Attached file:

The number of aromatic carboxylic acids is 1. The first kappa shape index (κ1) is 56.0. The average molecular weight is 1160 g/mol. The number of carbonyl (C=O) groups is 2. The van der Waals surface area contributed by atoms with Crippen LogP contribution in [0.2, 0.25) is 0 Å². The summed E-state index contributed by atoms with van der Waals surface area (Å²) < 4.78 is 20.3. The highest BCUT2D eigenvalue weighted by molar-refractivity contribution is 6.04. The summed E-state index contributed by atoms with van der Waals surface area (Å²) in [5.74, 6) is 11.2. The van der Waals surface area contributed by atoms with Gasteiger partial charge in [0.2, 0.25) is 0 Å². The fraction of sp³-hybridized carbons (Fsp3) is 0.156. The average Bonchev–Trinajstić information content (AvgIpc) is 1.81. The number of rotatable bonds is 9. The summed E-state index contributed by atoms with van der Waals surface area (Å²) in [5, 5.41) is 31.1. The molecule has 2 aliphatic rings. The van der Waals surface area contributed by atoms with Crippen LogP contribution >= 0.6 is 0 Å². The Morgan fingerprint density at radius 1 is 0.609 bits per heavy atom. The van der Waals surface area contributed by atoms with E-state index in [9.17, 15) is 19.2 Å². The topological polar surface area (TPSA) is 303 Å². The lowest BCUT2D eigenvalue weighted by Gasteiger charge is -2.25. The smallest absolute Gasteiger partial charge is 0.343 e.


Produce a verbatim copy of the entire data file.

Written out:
The number of aromatic carboxylic acids is 1. The first kappa shape index (κ1) is 56.0. The average molecular weight is 1160 g/mol. The number of carbonyl (C=O) groups is 2. The van der Waals surface area contributed by atoms with Crippen LogP contribution in [0.2, 0.25) is 0 Å². The summed E-state index contributed by atoms with van der Waals surface area (Å²) < 4.78 is 20.3. The highest BCUT2D eigenvalue weighted by molar-refractivity contribution is 6.04. The summed E-state index contributed by atoms with van der Waals surface area (Å²) in [5.74, 6) is 11.2. The van der Waals surface area contributed by atoms with Gasteiger partial charge in [0.2, 0.25) is 0 Å². The fraction of sp³-hybridized carbons (Fsp3) is 0.156. The average Bonchev–Trinajstić information content (AvgIpc) is 1.81. The number of rotatable bonds is 9. The summed E-state index contributed by atoms with van der Waals surface area (Å²) in [5, 5.41) is 31.1. The molecule has 2 aliphatic rings. The van der Waals surface area contributed by atoms with Crippen LogP contribution >= 0.6 is 0 Å². The Morgan fingerprint density at radius 1 is 0.609 bits per heavy atom. The van der Waals surface area contributed by atoms with E-state index in [9.17, 15) is 19.2 Å². The topological polar surface area (TPSA) is 303 Å². The lowest BCUT2D eigenvalue weighted by Gasteiger charge is -2.25. The smallest absolute Gasteiger partial charge is 0.343 e.